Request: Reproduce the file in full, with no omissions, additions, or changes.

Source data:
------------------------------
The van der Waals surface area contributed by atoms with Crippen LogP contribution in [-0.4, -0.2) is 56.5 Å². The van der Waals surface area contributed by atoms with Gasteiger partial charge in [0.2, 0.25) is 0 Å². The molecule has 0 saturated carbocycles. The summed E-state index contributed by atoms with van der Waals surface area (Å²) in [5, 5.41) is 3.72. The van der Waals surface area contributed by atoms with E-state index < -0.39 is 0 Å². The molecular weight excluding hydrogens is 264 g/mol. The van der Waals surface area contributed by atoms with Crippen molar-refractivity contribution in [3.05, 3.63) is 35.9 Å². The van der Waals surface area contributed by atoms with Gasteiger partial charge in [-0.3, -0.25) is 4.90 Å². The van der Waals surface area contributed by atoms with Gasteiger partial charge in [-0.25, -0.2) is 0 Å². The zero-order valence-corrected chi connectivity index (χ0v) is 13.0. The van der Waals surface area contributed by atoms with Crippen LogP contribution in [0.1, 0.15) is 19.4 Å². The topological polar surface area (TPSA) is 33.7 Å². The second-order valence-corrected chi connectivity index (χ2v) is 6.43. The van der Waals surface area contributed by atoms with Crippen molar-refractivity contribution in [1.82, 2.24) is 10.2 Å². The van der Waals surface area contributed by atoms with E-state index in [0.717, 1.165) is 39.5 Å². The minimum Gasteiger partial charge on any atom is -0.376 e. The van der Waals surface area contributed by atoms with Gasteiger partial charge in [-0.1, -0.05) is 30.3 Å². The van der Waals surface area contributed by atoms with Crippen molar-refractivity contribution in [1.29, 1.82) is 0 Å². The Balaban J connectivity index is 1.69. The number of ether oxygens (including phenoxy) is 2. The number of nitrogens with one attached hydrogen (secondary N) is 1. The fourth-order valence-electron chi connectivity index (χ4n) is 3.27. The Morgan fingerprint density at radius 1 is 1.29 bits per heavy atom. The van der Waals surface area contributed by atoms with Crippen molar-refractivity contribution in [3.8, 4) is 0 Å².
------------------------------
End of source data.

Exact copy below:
The van der Waals surface area contributed by atoms with Crippen LogP contribution in [-0.4, -0.2) is 56.5 Å². The van der Waals surface area contributed by atoms with Gasteiger partial charge in [0.2, 0.25) is 0 Å². The molecule has 0 saturated carbocycles. The summed E-state index contributed by atoms with van der Waals surface area (Å²) in [5, 5.41) is 3.72. The van der Waals surface area contributed by atoms with E-state index < -0.39 is 0 Å². The molecular weight excluding hydrogens is 264 g/mol. The van der Waals surface area contributed by atoms with Crippen molar-refractivity contribution in [3.05, 3.63) is 35.9 Å². The van der Waals surface area contributed by atoms with Gasteiger partial charge in [-0.3, -0.25) is 4.90 Å². The van der Waals surface area contributed by atoms with Gasteiger partial charge in [-0.25, -0.2) is 0 Å². The zero-order valence-corrected chi connectivity index (χ0v) is 13.0. The van der Waals surface area contributed by atoms with Crippen LogP contribution in [0.1, 0.15) is 19.4 Å². The topological polar surface area (TPSA) is 33.7 Å². The second-order valence-corrected chi connectivity index (χ2v) is 6.43. The van der Waals surface area contributed by atoms with Crippen molar-refractivity contribution in [1.82, 2.24) is 10.2 Å². The van der Waals surface area contributed by atoms with E-state index in [0.717, 1.165) is 39.5 Å². The minimum Gasteiger partial charge on any atom is -0.376 e. The van der Waals surface area contributed by atoms with Gasteiger partial charge in [-0.1, -0.05) is 30.3 Å². The van der Waals surface area contributed by atoms with Crippen molar-refractivity contribution in [1.29, 1.82) is 0 Å². The Balaban J connectivity index is 1.69. The number of ether oxygens (including phenoxy) is 2. The number of nitrogens with one attached hydrogen (secondary N) is 1. The fourth-order valence-electron chi connectivity index (χ4n) is 3.27. The Morgan fingerprint density at radius 1 is 1.29 bits per heavy atom. The van der Waals surface area contributed by atoms with Crippen molar-refractivity contribution in [3.8, 4) is 0 Å².